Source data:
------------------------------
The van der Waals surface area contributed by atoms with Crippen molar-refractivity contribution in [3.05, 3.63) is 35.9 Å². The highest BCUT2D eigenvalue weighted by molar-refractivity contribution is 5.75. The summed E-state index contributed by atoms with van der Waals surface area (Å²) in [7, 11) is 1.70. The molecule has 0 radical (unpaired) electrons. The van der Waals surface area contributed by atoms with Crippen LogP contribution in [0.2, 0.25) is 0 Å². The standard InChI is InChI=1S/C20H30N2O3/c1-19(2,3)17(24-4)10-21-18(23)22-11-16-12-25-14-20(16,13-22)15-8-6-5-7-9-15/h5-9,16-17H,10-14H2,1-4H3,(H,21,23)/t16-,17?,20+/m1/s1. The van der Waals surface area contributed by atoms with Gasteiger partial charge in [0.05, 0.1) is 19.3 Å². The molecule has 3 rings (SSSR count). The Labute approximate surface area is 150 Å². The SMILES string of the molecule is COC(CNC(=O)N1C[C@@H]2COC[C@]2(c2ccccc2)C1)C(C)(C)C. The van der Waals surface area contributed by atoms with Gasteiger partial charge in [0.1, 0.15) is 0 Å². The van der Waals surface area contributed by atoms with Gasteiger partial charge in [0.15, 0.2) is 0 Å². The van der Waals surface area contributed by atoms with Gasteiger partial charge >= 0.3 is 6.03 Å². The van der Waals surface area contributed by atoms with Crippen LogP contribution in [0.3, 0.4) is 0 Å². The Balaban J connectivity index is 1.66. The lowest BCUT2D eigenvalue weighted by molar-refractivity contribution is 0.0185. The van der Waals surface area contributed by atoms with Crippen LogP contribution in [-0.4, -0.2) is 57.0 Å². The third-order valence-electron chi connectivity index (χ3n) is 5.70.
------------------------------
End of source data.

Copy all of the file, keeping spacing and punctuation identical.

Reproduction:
The van der Waals surface area contributed by atoms with Crippen molar-refractivity contribution in [3.05, 3.63) is 35.9 Å². The highest BCUT2D eigenvalue weighted by molar-refractivity contribution is 5.75. The summed E-state index contributed by atoms with van der Waals surface area (Å²) in [7, 11) is 1.70. The molecule has 0 radical (unpaired) electrons. The van der Waals surface area contributed by atoms with Crippen LogP contribution in [0.2, 0.25) is 0 Å². The standard InChI is InChI=1S/C20H30N2O3/c1-19(2,3)17(24-4)10-21-18(23)22-11-16-12-25-14-20(16,13-22)15-8-6-5-7-9-15/h5-9,16-17H,10-14H2,1-4H3,(H,21,23)/t16-,17?,20+/m1/s1. The van der Waals surface area contributed by atoms with Gasteiger partial charge in [0.05, 0.1) is 19.3 Å². The molecule has 3 rings (SSSR count). The Labute approximate surface area is 150 Å². The SMILES string of the molecule is COC(CNC(=O)N1C[C@@H]2COC[C@]2(c2ccccc2)C1)C(C)(C)C. The van der Waals surface area contributed by atoms with Gasteiger partial charge in [0.1, 0.15) is 0 Å². The van der Waals surface area contributed by atoms with Gasteiger partial charge in [0.15, 0.2) is 0 Å². The van der Waals surface area contributed by atoms with Gasteiger partial charge >= 0.3 is 6.03 Å². The van der Waals surface area contributed by atoms with Crippen LogP contribution in [0.3, 0.4) is 0 Å². The Balaban J connectivity index is 1.66. The lowest BCUT2D eigenvalue weighted by molar-refractivity contribution is 0.0185. The van der Waals surface area contributed by atoms with Crippen LogP contribution in [-0.4, -0.2) is 57.0 Å². The third-order valence-electron chi connectivity index (χ3n) is 5.70.